Nothing says more about a restaurant than the menu. Not only does it convey the culinary vision but also the aesthetic, creativity and overall feel of the concept. The first contact may be with the front desk, but your menu is the one tool in the restaurant that the guest will spend the most time with, which creates an opportunity for a big first impression.

Try to keep it simple, the magic number is seven items per category with no more than 4 or 5 categories including dessert. Do you really need a pizza category? No, you don’t, make it an entrée. It is a proven fact that when presented with more choices it is harder for us to make a decision and this will negatively impact your turn time.

It’s not a balance sheet; dollar signs are for accountants, not menu prices, lose them and ditch the decimals too. For example, a menu item with a printed price of $15.50 should really read as 16 and be placed a few spaces after the description so it doesn’t stand out. Separating the idea of cost from the experience is the goal here and research has shown that guests spend more money on menus without dollar signs in their prices.

Part of every great experience is a story; whether it’s the genesis of the concept, the recipe or the description. It’s a fact that longer descriptions help sell food because the guest has a clear idea of what the dish is and ultimately it gives them less to think about. Try to use longer descriptions for the dishes with the highest margins and guest favorites to encourage repeat business.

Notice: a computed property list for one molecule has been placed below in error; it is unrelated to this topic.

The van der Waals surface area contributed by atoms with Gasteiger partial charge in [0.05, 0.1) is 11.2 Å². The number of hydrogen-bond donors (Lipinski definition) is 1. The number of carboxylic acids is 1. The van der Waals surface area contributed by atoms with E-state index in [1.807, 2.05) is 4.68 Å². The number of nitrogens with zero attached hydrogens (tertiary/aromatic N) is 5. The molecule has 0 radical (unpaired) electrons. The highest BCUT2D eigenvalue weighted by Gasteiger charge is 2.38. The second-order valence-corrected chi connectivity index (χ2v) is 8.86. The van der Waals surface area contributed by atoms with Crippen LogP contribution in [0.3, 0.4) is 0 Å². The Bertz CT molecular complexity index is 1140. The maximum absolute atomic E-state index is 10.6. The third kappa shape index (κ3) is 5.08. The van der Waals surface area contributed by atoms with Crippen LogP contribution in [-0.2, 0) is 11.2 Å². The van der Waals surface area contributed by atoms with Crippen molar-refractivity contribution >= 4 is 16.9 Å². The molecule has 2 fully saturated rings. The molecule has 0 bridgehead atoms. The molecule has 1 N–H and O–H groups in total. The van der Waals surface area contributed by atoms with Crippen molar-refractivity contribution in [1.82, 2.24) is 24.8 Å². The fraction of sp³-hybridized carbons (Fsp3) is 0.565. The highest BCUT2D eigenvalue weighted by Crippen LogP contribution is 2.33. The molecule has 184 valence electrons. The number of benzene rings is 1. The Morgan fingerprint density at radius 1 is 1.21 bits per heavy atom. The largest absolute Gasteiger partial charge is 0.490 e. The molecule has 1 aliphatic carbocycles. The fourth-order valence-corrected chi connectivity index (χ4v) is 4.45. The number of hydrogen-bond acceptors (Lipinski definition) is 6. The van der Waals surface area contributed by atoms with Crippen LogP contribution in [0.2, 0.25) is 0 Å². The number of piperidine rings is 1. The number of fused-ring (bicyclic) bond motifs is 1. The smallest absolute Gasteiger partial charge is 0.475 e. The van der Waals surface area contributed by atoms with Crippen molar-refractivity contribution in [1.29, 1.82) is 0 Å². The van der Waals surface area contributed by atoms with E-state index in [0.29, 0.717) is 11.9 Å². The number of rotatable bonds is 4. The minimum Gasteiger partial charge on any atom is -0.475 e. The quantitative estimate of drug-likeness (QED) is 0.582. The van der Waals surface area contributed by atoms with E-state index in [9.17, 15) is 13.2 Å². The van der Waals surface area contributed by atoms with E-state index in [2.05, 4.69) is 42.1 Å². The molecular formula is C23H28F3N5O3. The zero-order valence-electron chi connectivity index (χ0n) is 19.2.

Photographs of menu items can actually increase their sales, but that doesn’t mean there should be a photo of every dish. Try to limit the use of photographs and please hire a professional and not your smartphone to take the pictures. Good design and use of space is the key to creating an effective menu. Busy menus are an eyesore; too many photos, descriptions, and graphics can turn a guest off immediately. Make sure your high margin dishes live in a defined space with some room to breathe so the guest’s eyes are drawn to them. Supermarkets have been doing this for years by placing their most profitable items at eye level.

Also make sure not to overlook color, as it affects the brain subconsciously and can impact guest behavior. McDonald’s has known this for years; the color scheme of their restaurants is designed to increase turn time. Even their logo is made up of red and yellow which stimulate appetite and draws the attention of the eye. Just don’t go crazy; two or three complimentary colors that tie into the brand can have a bigger impact than you think.

Another popular trick is to place the most expensive dishes at the top of each category. This creates the perception that everything else on the menu is reasonably priced. This may also benefit you since statistically, guests tend to order the top two menu items per category more than any other. Keep in mind there is a pattern to how menus are read: middle, upper right, upper left. This is where your high margin dishes should go. And it goes without saying, but please do not make your menus illegible; the last thing you want to see in the dining room is a smartphone being used as a flashlight. Your menu should complement the setting.

Using these tricks and tools to create your menu is just part of the process; you still need to test drive it. Once your draft is ready to take it into the dining room, set the lights and take a look. Menus are designed on computers in offices, but they are used in dimly lit dining rooms. Make sure it works before you spend money to print it and roll it out. Your menu can make or break you if you don’t give it the same attention to detail as your cuisine. Bon appetite!